Young Adults deserve fiction that speaks to them. If Will Grayson speaks to anyone, I want to meet that person and kick them into the real world. When Dan Savage said "it gets better", he meant "life isn't as shit as the collaboration between John Green and David Levithan".
Profile Image for Elle (ellexamines).
1,084 reviews17.5k followers
March 28, 2017
DNFed this around 100 pages in. This was actually my second attempt to push through this book, after a failed attempt last year at camp. I think it's clear at this point that this book wasn't for me.

To get something out of the way: Levithan's character actually interested me to some degree. He's a little too emo, maybe, but definitely not your average ya protagonist. My problem with this half of the book is completely personal, yet took away any possibility of enjoyment for me. Everything is in low caps. I know this is storytelling medium, I know it's creative and interesting, but I cannot read something written in all lower-case without wanting to tear my hair out. I highly recommend actually trying to read in all lower caps for five pages before you actually buy this one.

My problems with John Green's character, Will One, were easier to figure out. He comes off as homophobic. The word “gay” is mentioned six times in one paragraph, and that's not an exaggeration. Will thinks of his friend Tiny exclusively as “the gay one.” He is condescending and rude to Tiny. I'd believe that Green was going to subvert the “token gay friend” trope, had he not written Tiny as every gay stereotype in existence. Guys like Tiny exist, but they have personalities beyond being flamboyant. Trust me. The romance plot is between a guy and a girl who meet at a gay-straight alliance, which for some reason doesn't have a single lgbt+ person in it who isn't a gay guy. Has John Green ever been to a gay-straight alliance?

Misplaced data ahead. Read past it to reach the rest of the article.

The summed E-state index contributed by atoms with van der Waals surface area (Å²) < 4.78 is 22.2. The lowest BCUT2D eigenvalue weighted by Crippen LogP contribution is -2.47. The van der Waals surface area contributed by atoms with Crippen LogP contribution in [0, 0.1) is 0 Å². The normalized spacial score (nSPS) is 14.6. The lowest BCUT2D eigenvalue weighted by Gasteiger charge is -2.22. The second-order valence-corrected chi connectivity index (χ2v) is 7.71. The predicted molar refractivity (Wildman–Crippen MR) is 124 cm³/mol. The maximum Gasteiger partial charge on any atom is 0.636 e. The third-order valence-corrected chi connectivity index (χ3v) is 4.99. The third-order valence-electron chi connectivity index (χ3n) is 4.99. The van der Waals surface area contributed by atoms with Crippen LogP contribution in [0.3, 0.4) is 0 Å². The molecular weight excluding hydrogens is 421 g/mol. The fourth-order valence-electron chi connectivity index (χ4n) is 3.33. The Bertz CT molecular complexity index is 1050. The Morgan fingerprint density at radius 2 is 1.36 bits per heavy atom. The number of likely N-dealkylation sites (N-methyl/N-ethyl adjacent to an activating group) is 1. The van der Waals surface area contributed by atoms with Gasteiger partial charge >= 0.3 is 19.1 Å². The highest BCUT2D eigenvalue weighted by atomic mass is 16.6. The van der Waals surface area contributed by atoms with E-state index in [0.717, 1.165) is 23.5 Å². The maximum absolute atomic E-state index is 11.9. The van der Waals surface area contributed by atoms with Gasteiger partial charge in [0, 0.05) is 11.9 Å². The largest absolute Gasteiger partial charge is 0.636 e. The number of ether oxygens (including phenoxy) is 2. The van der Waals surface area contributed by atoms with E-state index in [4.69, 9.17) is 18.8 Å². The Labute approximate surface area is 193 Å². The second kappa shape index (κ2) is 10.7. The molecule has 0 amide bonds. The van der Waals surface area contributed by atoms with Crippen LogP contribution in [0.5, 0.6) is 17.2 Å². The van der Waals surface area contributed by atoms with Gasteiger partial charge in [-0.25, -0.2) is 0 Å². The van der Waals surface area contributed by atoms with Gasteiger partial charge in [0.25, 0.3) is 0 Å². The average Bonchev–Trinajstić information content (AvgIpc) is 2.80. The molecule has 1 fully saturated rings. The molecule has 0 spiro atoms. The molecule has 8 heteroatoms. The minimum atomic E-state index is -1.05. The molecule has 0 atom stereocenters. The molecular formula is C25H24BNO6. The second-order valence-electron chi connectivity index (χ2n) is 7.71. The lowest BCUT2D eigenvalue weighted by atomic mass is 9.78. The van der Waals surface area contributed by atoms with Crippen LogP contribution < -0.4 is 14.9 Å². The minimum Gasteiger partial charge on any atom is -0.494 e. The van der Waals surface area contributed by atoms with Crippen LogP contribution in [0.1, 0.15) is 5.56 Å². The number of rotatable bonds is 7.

Beyond the gross stereotyping, Will One also has no character. He's exactly the same character as every other John Green dude protagonist. This formula got old at least three books ago, and I don't want to read it anymore. When is John Green going to come out with a book as interesting as his YouTube channel on history? I'm being serious here. He's clearly a smart, interesting, funny guy, but all his characters are an idealized version of himself, and it's not enjoyable.

Not recommended at all.
Profile Image for Kyle.
168 reviews58 followers
May 30, 2016

Basically, 300+ pages of a cutzy gay musical.

First, as with so many books about teenagers, the teenagers really don't act much like teenagers. It seems most adult authors have forgotten what it was like to be a teenager. I never found myself relating or caring for any of the characters. There are some funny moments that brought a smile to my face. The ending I thought was a bit too contrived and unrealistic.

I'm not sure about other high schools but I know the one I recently graduated from would never have supported a "gay" themed musical. Even if the administration would have said yes to it, no students would have tried out for it. To have done so would have meant being bullied for the rest of their school career. It's a nice dream but still a dream.

It’s an okay book but not really something I would recommend.

Profile Image for Maryam Rz..
220 reviews2,654 followers
January 29, 2019
3.75 STARS! a witty and rude, fascinating and heartwarming, magically musical and original young adult tale of friendship and identity [♪]
It's the belief, not the words, that mean everything.
One cold night, in a most unlikely corner of Chicago, two strangers cross paths.
Reality is the anvil.
The unfeeling and cloesd-off Will Grayson¹, waiting outside a Maybe Dead Cats concert for his theatre lover best friend, Tiny Cooper, and Jane Turner, the girl with the bad music taste.
the things you hope for the most are the things that destroy you in the end.
and the depressed and angry will grayson², walking into a porn store (with great horror) waiting for his to-be boyfriend, isaac.
“It's hard to believe in coincidences, but it's even harder to believe in anything else.”
Two teens with the same name, running in two very different circles, suddenly find their lives going in new and unexpected directions, culminating in heroic turns-of-heart and the most epic musical ever to grace the high school stage (♪)
Though I've been completely knocked off course,
I'm not getting off my faithful horse!
It wasn't you, it's true,
but there's more to life than you.